SOME readers may have been surprised when I highlighted the story of a self-styled community worker who found himself on the front pages of certain newspapers for keeping the streets of Kentish Town clear of drug-dealers.
Bruce Lawrence Herry, 32, who lived until recently in Chalton Street, Somers Town, rose to fame in April when he was photographed grappling with another man in Kentish Town, and told a trainee reporter that he was only acting as a good citizen when confronted with a drug pusher.
Underworld sources told me at the time that Herry had a colourful record.
The courts will shortly have a chance to decide more on him. Last week he was sentenced to community service for a public order offence in Camden Town. Meanwhile, he has been remanded in custody at Pentonville until a hearing later this month on another charge.

A Beryl of laughs

AFTER buying a ticket for a train to Brighton to see a relative on Saturday, I was surprised to see an old acquaintance of mine, writer Beryl Bainbridge, coming towards me on the concourse.
She looked in fine fettle and I told her so.
Getting into conversation with Beryl, who lives a short walk from our Camden office, I reminded her that a recent TV documentary, produced by a relative, had turned on baleful thoughts about death that seemed to be gripping her.
“But you look in such splendid health,” I remarked.
She looked pleased – still leaving me with puzzled thoughts about why she had earlier thought she had been dying!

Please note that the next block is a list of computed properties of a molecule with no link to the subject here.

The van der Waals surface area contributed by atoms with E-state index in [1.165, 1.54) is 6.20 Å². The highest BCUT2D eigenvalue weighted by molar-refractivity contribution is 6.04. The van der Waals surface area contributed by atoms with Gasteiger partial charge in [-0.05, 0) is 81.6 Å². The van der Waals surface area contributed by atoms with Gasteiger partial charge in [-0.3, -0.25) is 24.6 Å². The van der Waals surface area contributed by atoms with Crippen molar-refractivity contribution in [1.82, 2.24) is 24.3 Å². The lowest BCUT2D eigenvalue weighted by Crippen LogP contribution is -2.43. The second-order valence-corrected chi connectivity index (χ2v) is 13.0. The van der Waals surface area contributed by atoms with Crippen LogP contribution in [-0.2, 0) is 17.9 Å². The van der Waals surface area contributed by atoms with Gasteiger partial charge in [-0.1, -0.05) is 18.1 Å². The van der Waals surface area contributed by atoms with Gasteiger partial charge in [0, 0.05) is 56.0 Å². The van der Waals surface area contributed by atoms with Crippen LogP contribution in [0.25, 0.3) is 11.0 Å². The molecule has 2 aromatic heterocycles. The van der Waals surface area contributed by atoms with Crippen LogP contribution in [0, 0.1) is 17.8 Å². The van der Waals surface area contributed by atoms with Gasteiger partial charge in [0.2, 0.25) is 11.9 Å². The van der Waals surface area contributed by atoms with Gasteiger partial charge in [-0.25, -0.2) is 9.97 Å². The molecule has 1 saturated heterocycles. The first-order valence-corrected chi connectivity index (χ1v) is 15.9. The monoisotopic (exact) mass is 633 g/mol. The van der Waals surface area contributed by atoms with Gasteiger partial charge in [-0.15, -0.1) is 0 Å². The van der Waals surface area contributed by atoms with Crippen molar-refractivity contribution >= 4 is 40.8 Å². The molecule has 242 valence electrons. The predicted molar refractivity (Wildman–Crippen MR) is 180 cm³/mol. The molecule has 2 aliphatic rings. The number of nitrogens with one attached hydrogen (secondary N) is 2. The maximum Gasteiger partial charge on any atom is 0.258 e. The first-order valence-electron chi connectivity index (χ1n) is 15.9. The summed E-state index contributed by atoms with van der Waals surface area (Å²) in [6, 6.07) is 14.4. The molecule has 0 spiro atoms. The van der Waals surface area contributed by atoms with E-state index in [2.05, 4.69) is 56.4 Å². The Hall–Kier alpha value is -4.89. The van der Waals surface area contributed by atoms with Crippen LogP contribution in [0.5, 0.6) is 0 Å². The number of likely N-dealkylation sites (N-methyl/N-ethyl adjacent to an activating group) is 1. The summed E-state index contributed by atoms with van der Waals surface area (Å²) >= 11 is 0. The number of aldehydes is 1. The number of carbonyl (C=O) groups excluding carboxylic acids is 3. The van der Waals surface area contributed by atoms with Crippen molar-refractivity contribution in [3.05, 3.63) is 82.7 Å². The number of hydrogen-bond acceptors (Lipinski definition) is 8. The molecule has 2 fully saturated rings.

The inside story of art and Turner Prize winner

AS a cross-dressing potter with a female alter-ego named Claire, Grayson Perry has had his fair share of detractors, not least when he won the prestigious Turner Prize four years ago.
I ran into the Clerkenwell artist at the opening of Insider Art at the Institute of Contemporary Art (ICA) yesterday (Wednesday) – an exhibition of artwork by prisoners from the Koestler Awards – which Perry helped curate.
The Koestlers have been promoting art across the prison system for more than 40 years now but this is the first time the works have been shown in a major institution like the ICA.
“I am interested in outsider art,” Perry told me. “I like art that’s spontaneous, produced by anyone working outside the professional art sphere”.
Insider Art is at the ICA in The Mall until September 9

Miner’s daughter deeply involved in creating films

READERS with a long memory may recall that 23 years ago at the time of the miners’ strike, Town Hall staff twinned with miners at Bentley pit in Doncaster.
Thousands of pounds were collected by the staff to help feed families of miners at the pit.
I myself confess I got drawn into conflict – and on one occasion, with the help of a colleague, drove to Doncaster at Christimas time in 1984 loaded down with goodies donated by Marks and Sparks in Camden Town.
On another occasion when the mother of a miner arrested by the police pleaded with me for help, I recall ringing Stephen Sedley, QC, now an eminent Law Lord, at his Kentish Town home seeking legal advice which he readily gave.
Next Tuesday, the daughter of a Doncaster miner, Rachel Horne, will be presenting three polemical short films about her life and that of old miners at the
experimental Novas Gallery in Parkway, Camden Town.